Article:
Health services for the needs of American Indian and Alaska Natives in the United States were first provided through the Department of War from the early 19th century until the Office of Indian Affairs came into creation and took over the mission. After the mission again changed departmental authority to the Department of Health, Education, and Welfare's Public Health Service in 1955, the IHS was established.[3]

The original priorities were stated to be

  1. Assemble a competent health staff
  2. Institute extensive curative treatment for the seriously ill
  3. Develop a full-scale prevention program that would reduce the excessive amount of illness and early deaths, especially for preventable diseases[3]


IHS employs approximately 2,650 nurses, 700 physicians, 700 pharmacists, 100 physician assistants and 300 dentists, as well as a variety of other health professionals such as nutritionists, registered medical-record administrators, therapists, community health representative aides, child health specialists, and environmental engineers and sanitarians.[1][3] It is one of two federal agencies mandated to use Indian Preference in hiring. This law requires the agency to give preference to qualified Indian applicants before considering non-Indian candidates for employment, although exceptions apply.[5]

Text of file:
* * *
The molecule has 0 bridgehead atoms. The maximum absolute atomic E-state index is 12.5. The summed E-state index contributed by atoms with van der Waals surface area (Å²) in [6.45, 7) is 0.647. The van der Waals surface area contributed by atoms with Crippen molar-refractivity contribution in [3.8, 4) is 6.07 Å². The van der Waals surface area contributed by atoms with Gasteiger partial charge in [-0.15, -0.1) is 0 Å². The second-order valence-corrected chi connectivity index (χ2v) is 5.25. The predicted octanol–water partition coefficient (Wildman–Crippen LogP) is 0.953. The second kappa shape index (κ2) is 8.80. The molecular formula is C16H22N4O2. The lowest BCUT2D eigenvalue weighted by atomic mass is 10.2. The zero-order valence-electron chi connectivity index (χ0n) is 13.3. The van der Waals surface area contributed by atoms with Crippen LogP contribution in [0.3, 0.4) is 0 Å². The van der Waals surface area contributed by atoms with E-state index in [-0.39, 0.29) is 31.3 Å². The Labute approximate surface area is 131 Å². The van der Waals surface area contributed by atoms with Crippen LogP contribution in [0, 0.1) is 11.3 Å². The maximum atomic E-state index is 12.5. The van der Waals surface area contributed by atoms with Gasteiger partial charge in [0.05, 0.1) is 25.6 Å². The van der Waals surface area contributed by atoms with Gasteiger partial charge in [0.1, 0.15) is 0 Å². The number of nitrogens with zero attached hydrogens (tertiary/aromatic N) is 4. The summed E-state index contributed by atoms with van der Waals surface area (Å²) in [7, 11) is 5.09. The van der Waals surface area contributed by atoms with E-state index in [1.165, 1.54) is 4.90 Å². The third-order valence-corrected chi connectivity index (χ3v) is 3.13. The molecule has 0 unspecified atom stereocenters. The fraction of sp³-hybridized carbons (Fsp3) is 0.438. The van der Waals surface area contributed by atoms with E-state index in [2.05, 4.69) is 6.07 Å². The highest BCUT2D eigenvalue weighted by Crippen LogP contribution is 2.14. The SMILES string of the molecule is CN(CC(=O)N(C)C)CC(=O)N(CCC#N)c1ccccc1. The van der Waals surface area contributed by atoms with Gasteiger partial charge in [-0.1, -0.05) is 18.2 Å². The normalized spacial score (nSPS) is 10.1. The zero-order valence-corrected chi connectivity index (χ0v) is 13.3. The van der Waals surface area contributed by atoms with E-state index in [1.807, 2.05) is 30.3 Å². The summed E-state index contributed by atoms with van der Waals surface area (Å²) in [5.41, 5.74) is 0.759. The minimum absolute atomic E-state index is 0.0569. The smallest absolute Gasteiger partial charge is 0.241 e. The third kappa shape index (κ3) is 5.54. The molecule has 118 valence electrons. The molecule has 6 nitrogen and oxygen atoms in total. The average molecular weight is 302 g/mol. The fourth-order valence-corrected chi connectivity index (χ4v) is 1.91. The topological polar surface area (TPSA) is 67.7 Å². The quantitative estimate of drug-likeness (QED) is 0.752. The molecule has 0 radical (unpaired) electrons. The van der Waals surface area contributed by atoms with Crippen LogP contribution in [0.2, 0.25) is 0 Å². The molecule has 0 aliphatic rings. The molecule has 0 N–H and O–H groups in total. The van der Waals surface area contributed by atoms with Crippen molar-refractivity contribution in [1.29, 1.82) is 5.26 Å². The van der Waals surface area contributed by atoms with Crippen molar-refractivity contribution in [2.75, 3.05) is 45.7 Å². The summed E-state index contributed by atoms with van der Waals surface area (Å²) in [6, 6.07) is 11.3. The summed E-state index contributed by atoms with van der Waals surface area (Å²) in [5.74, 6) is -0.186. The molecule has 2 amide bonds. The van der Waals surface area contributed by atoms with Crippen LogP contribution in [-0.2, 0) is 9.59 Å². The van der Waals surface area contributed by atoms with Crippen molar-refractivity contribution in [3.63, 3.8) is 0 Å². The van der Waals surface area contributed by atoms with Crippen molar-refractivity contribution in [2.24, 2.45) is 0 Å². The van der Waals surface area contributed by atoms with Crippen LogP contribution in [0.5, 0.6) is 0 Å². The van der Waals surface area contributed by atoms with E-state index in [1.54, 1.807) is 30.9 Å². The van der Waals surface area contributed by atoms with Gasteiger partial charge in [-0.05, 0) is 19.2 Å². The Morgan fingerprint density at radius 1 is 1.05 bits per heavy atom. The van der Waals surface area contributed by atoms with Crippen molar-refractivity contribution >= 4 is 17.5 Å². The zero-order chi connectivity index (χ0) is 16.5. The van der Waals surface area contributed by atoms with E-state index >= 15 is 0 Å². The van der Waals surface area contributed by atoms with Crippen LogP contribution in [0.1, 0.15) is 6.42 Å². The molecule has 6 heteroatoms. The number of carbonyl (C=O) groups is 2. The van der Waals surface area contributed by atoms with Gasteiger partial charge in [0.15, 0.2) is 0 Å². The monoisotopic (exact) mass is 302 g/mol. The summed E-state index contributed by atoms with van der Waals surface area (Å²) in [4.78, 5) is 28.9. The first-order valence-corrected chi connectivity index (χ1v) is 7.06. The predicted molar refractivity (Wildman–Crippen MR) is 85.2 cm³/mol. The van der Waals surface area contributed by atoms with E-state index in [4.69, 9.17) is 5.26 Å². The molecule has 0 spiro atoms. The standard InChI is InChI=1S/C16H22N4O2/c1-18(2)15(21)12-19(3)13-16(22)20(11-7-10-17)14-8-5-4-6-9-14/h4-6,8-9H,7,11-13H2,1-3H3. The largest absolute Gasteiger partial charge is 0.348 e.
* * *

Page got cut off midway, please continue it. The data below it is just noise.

IHS draws a large number of its professional employees from the U.S. Public Health Service Commissioned Corps. This is a non-armed service branch of the uniformed services of the United States. Professional categories of IHS Commissioned corps officers include physicians, physician assistants, nurses, dentists, therapists, pharmacists, engineers, environmental health officers, and dietitians.[6]